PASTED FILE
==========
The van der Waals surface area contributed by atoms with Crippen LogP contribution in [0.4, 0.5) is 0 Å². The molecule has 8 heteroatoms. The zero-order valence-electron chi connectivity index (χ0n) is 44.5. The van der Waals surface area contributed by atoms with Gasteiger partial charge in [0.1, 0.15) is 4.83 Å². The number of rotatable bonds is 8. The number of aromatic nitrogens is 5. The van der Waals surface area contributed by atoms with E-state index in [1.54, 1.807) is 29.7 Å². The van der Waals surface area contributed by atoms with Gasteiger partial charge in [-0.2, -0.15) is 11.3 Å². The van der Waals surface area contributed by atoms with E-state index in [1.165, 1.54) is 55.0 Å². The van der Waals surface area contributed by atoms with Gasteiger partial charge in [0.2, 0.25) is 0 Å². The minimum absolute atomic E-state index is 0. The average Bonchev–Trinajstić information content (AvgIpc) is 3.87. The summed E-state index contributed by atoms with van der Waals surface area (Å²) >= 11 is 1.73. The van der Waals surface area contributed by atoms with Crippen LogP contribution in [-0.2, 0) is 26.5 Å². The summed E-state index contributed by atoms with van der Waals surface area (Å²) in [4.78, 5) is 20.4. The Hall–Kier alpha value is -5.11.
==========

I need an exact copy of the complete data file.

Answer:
The van der Waals surface area contributed by atoms with Crippen LogP contribution in [0.4, 0.5) is 0 Å². The molecule has 8 heteroatoms. The zero-order valence-electron chi connectivity index (χ0n) is 44.5. The van der Waals surface area contributed by atoms with Gasteiger partial charge in [0.1, 0.15) is 4.83 Å². The number of rotatable bonds is 8. The number of aromatic nitrogens is 5. The van der Waals surface area contributed by atoms with E-state index in [1.54, 1.807) is 29.7 Å². The van der Waals surface area contributed by atoms with Gasteiger partial charge in [-0.2, -0.15) is 11.3 Å². The van der Waals surface area contributed by atoms with E-state index in [1.165, 1.54) is 55.0 Å². The van der Waals surface area contributed by atoms with Gasteiger partial charge in [0.2, 0.25) is 0 Å². The minimum absolute atomic E-state index is 0. The average Bonchev–Trinajstić information content (AvgIpc) is 3.87. The summed E-state index contributed by atoms with van der Waals surface area (Å²) >= 11 is 1.73. The van der Waals surface area contributed by atoms with Crippen LogP contribution in [-0.2, 0) is 26.5 Å². The summed E-state index contributed by atoms with van der Waals surface area (Å²) in [4.78, 5) is 20.4. The Hall–Kier alpha value is -5.11.